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Castle Crashers: A Look Back
The Behemoth’s first console game, Alien Hominid, was a cult success and set them on the path that eventually led to what many herald as the first must-own Xbox Live, 2008’s Castle Crashers. No game at the time featured such style and pure, simple fun in such a tight package, and players became infatuated with the action-RPG’s spectacular co-op adventuring. By 2011 the company had seen 2.6 million copies of the game across Xbox Live marketplace and PSN (added in 2010). With The Behemoth’s newest game, BattleBlock Theatre, finally getting a release date of April 3, 2013, we felt it was worth taking a look back at what made Castle Crashers work.
For starters. the game saw no reason to feature a significant story, aside from a big bad guy and a stolen princess, but it made up for all of that with a hilarious atmosphere. From a scared deer firing bloody stools, to the endless parade of goofy enemies sent at you with overwhelming odds, the game was constantly amusing, funny, and engaging. Travelling among deserts, castles, snowy fields, and other various landscapes, the 2D silliness never grew stale, especially when playing co-op with your friends.
And that’s the thing: The Behemoth seems to excel at creating co-op that feels necessary, yet also not. Sure, you could play the game solo, maybe dying a few times, but ultimately prevailing. Or you could gather one (or three) friends and tackle the game’s onslaught together, levelling up various stats that actually made you feel more powerful. By the end of the game, you could easily feel like an unbeatable team, and that was the feeling that made the second playthrough (a harder version of the game) even more enjoyable, as you and your friends tested your previous power against more challenging enemies. Better yet was the feeling you got when you and your friends beat a major boss and realized you’d have to fight each other to the death to win her royal kiss is unforgettable.
Another selling point was the fact that so many different characters could be unlocked, adding infinite replayability, because testing the abilities of that new guy was so alluring. Sure, your level 34 orange knight with his epic fire spells is awesome, but that ninja you just unlocked wields shurikens and a sai. Even better was the fact that unlockable characters weren’t the only extras the game offered. Dozens of varied weapons for different playstyles could be found and swapped, along with a multitude of special animals that you could equip to follow on your journey, each with a special boon. The combinations were endless, and that spoke wonders for a game with such simplistic base gameplay.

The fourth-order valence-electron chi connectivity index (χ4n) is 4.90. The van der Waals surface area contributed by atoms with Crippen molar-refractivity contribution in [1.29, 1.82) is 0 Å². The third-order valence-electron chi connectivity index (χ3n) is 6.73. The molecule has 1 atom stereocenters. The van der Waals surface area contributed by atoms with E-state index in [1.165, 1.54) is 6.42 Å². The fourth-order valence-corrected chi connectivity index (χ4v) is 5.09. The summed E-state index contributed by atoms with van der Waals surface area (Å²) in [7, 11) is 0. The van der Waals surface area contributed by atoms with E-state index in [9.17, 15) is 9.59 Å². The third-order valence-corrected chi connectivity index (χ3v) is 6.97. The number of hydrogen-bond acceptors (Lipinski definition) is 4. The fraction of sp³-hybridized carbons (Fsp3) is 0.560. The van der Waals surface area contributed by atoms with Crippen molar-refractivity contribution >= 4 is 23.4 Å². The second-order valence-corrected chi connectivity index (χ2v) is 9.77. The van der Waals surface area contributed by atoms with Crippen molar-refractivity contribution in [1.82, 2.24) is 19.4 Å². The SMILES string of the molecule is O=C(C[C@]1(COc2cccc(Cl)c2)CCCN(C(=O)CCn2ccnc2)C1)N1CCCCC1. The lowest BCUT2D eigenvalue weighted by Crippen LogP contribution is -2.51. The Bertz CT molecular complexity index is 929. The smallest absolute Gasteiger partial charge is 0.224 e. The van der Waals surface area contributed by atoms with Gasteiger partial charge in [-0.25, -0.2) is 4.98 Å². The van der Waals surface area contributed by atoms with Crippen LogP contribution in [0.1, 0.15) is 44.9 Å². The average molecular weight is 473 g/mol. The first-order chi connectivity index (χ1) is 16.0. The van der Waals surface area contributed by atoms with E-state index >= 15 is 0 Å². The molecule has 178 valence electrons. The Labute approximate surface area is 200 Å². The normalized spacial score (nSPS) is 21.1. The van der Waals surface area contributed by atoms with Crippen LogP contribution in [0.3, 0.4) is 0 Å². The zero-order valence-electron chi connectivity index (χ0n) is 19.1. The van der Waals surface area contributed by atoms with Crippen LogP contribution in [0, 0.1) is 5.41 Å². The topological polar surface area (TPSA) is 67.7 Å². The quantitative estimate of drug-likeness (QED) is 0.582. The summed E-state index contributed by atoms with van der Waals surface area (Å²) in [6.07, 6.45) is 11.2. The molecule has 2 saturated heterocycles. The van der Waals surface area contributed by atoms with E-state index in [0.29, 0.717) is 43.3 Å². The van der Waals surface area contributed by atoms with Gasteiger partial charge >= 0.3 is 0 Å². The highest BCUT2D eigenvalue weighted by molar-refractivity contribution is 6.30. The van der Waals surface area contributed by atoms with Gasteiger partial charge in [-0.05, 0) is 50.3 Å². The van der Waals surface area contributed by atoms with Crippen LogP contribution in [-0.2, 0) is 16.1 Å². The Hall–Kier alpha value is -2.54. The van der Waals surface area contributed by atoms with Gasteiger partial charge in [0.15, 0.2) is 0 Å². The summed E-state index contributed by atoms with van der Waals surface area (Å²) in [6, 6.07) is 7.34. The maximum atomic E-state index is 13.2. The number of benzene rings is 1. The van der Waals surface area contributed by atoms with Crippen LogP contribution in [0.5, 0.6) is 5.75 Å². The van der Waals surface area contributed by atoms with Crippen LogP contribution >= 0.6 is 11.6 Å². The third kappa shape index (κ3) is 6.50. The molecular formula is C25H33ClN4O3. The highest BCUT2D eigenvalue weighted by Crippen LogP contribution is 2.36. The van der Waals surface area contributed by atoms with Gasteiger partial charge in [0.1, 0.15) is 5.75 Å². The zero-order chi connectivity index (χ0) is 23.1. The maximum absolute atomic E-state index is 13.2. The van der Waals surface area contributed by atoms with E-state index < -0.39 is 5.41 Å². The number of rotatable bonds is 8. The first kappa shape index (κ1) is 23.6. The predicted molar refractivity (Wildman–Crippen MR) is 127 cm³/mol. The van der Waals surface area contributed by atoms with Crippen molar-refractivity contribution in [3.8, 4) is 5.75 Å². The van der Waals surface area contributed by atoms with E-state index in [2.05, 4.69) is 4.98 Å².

But it was that simplistic base gameplay that actually set the game above so many others at the time. Much like the old Ninja Turtle games of the NES and SNES generation, Castle Crashers was a 2D beat-em-up with combat taking place across any point on the map. The action was frenzied and hilarious, and equally as challenging. The simple joy of mowing down enemies and then discovering that new weapon they dropped was a triumphant moment that has rarely been duplicated with such precision.
So far, The Behemoth looks to be recapturing all these things with BattleBlock Theatre. The zany co-op adventure and bizarre characters already look on par with what Castle Crashers delivered in spades. This time around, the new game will feature a level editor, adding a whole new way to experience multiplayer association in an indie game. Games like LittleBigPlanet have had soaring success because of editing tools, so this could mean big things for a game with a smaller budget. Time will tell if lightning can hit twice, but even if it doesn’t, Castle Crashers will stand as a beacon for independent gamers looking for a truly special gameplay experience.
BattleBlock Theater releases April 3, 2013 on Xbox Live and potentially other platforms.